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10 Reasons Why People Stay Stuck in Depression

Why do people stay stuck in depression? Are there certain things that we do to perpetuate bad feelings, or do we have no control over our depression? Research shows that people typically do certain things to maintain their depression. Here are 10 ways how.

  1. All or Nothing Thinking

Everything is either black or white, good or bad, all or nothing. For example, when I go to a job interview, I think to myself, “if I’m not perfect, then I’m a failure”, but nothing in between.

  1. Catastrophizing

Taking something small and blowing it out of proportion as a catastrophic event. For instance, if I think about a test that I didn’t do well on, I would conclude that I will fail out of school.

  1. Maximizing Bad, Minimizing Good

Exaggerating bad things or events and dismissing the good. For example, when my boss praises my work but gives one constructive feedback, I hyper focus on the constructive feedback, and dismiss the positive comments made.

  1. Yah But…

Always finding an excuse not to believe in something positive or not try something new. For instance, whenever someone says something nice about me, I would dismiss it with a negative counter-argument, “yah but…”

  1. Overgeneralizing

Seeing one negative event and generalizing it as if it’s always true. Like catastrophizing, we take one experience and then generalize it across the board to be true in all circumstances. For instance, if I didn’t do well on a test, I generalize that I am stupid.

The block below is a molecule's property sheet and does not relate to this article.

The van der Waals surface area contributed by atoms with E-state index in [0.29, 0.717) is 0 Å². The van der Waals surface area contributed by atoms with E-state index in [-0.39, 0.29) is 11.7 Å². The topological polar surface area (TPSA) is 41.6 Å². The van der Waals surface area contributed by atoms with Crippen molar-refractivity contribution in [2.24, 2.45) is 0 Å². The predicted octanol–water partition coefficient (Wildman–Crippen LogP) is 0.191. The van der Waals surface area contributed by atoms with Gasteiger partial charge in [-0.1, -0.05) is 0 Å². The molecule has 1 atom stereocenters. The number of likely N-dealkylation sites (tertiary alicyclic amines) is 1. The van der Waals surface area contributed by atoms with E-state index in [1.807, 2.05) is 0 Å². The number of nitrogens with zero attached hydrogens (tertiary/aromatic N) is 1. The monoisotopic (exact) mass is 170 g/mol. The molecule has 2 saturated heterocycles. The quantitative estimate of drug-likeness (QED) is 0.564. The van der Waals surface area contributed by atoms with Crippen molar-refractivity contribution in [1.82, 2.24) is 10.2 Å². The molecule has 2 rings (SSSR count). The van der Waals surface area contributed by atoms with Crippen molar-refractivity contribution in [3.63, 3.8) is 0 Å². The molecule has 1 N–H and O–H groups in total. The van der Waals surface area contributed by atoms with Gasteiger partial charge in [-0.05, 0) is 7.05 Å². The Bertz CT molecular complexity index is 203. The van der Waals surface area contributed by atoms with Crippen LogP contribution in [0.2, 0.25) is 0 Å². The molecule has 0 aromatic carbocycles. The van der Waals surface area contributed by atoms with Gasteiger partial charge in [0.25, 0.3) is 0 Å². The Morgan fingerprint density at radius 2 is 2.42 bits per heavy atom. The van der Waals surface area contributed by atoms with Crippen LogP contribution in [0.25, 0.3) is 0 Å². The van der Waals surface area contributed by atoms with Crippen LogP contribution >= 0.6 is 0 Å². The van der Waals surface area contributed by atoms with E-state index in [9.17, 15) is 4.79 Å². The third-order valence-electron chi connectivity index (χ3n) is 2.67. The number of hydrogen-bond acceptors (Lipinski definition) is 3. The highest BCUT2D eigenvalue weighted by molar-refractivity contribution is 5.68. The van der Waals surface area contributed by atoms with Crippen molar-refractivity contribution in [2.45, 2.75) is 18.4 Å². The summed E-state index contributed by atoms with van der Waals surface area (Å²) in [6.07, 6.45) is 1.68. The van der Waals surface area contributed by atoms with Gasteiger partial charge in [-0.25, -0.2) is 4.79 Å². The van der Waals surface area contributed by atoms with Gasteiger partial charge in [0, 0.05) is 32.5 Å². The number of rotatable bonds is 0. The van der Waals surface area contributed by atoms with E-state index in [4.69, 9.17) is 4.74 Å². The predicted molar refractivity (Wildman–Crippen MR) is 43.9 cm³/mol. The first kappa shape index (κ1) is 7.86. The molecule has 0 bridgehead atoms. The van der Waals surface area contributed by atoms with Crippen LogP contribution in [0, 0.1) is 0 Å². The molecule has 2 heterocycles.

1. Negativity Bias

Tendency to notice and focus on the negative instead of the positive. For example, I give a presentation and I remember all the minor mistakes that I made, but I don’t notice how the audience loved my presentation.

  1. Disqualifying the Positive

Discounting anything positive as if it doesn’t count because it’s the exception. E.g., if I do well on an exam, I dismiss it as an easy exam that everyone did well on or that I was lucky because I just happened to study the right material.

  1. Mind Reading

Convinced that people’s thoughts toward me are negative, without any facts to back it up. For instance, if someone was quiet during a meal out, I interpret that this person is bored and doesn’t like my company. I never check it out. It could likely be that this person had a hard day and didn’t feel like being social, but I don’t consider this as an option. I only consider the worst-case scenario as an option.

  1. Fortune Telling

Predicting an event will end negatively, without any proof, but convinced this is true. Similar to mind reading, I read into a situation and predict that it will turn out poorly. Therefore, I may not even try to engage in the first place. For example, if I think that by giving my opinion, people will disagree with me and get angry at me, then I do not bother giving my opinion in the first place.

  1. Emotional Reasoning

I use my feelings as a gauge, therefore, whatever I’m feeling is true. For instance, If I feel anxious and awkward in a group setting, I automatically believe that others also think I’m anxious and socially awkward.

The commonality to all 10 reasons of staying stuck in depression is that we justify all negative thinking, accept them as truths without any facts to back them up, and perpetuate these thoughts without ever challenging them. If you want to find ways to get out of these thought traps, please contact Brentwood Counselling Centre to see how we can help you.

 

 

 

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